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Sometimes It Is Better 'To Let Sleeping Dogs Lie'

In this March 31, 2021, Champ, President Joe Biden and first lady Jill Biden's dog, is seen on the South Lawn of the White House in Washington, DC. (Mandel Ngan/Pool via AP)
In this March 31, 2021, Champ, President Joe Biden and first lady Jill Biden's dog, is seen on the South Lawn of the White House in Washington, DC. (Mandel Ngan/Pool via AP)
Sometimes It Is Better 'To Let Sleeping Dogs Lie'
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And now, Words and Their Stories, from VOA Learning English.

Sometimes the best way to deal with a problem is to face it head on. But sometimes … it is not. In some cases, it can be a good idea to give a problem or a difficult situation time and space.

Sometimes we just don’t want to deal with it – whatever “it” is. So, we ignore a situation and act as if the problem does not exist.

And of course, we have an expression just for that! Actually, we have a couple. But the first one we will talk about is this: to let sleeping dogs lie.

“To let sleeping dogs lie” means to do nothing in a situation. Sometimes taking action can make things worse. Sometimes it is best to “leave well enough alone” and to not “stir up trouble” – in some cases, more trouble. That is when we let sleeping dogs lie.

There are other expressions that have a similar meaning.

When we “let nature take its course” we do not interfere. We sit back and let events unfold. To let something unfold means to permit it to happen naturally.

Now, turning a blind eye to something is different. This is when you choose to ignore something. Usually it is something bad that someone else has done. In this case, you also choose to do nothing.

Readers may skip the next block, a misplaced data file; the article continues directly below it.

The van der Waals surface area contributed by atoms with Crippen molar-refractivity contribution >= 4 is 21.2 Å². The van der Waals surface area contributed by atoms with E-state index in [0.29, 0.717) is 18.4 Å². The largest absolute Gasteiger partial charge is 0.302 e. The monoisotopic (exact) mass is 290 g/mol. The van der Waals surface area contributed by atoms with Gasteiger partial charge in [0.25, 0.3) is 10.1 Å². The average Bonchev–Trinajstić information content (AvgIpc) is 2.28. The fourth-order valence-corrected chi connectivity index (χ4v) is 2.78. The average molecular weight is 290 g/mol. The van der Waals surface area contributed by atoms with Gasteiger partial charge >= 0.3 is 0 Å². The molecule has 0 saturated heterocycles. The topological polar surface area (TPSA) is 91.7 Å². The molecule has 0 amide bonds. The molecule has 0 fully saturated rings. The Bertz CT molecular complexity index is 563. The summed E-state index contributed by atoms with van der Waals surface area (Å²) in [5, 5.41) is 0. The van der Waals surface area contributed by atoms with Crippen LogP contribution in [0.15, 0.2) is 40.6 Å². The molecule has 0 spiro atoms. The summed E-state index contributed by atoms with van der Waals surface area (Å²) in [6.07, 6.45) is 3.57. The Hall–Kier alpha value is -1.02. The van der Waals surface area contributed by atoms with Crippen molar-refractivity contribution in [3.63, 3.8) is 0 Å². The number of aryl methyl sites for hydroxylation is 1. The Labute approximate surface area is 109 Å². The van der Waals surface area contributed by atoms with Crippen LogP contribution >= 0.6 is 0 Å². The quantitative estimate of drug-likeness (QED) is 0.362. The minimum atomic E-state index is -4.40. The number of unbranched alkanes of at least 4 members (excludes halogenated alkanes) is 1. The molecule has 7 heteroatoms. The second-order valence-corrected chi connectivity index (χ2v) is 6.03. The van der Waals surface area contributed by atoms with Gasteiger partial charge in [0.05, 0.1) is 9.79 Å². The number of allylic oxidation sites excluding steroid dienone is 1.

If you turn a blind eye to something you stand by and let it happen. For example, when teachers turn a blind eye to bullying in the classroom, really bad things can happen.

Sometimes turning a blind eye, though, is helpful. For example, if your friend has a bad habit and you choose to ignore it -- you are turning a blind eye to their bad habit.

Now, let’s listen in on two friends as they use some of these expressions.

A: Hey, do you have a minute? I really need to talk to someone.

B: Sure. What’s wrong?

A: My co-worker Jess is really mad at me.

B: What did you do?

A: Well, he didn’t get a promotion. So, at a work gathering recently, I told his boss that she made a mistake...

B: Oh no …

A: … and that she should give him the promotion.

B: Oh boy. That is a big no-no! You should never interfere in someone’s work-life!

A: I know. I know. Now, I feel like I should call his boss and apologize.

B: You definitely should NOT do that.

A: But I made a mistake. I want to fix it.

B: That will not fix anything. You need to let sleeping dogs lie.

A: A phone call is not a big deal.

B: In this case … it is. Jess’s boss most likely has forgotten your comment. But if you call her, it will only stir up more trouble!

A: I guess you’re right. But it’s really hard to not do something.

B: Think of it this way. If you meddle again, you could really make things worse for Jess. And then he may never talk to you again.

A: You’re right. I won’t call. Maybe I’ll send her a card.

B: You’re hopeless.

And that’s all the time we have for this Words and Their Stories. Until next time … I’m Anna Matteo.

Anna Matteo wrote this for VOA Learning English.


Words in This Story

ignore v. to refuse to take notice of​

stir upphrasal verb to cause (something, usually something bad or unpleasant) to happen

interfere v. to enter into or take a part in the concerns of others​

turn a blind eye expression pretend not to notice

bullyv. to frighten, hurt, or threaten (a smaller or weaker person) : to act like a bully toward (someone)

habit n. a way of acting or doing that has become fixed by being repeated often

promotion n. the act of moving someone to a higher or more important position or rank in an organization

apologize v. to express regret for something done or said

meddle v. to change or handle something in a way that is unwanted or harmful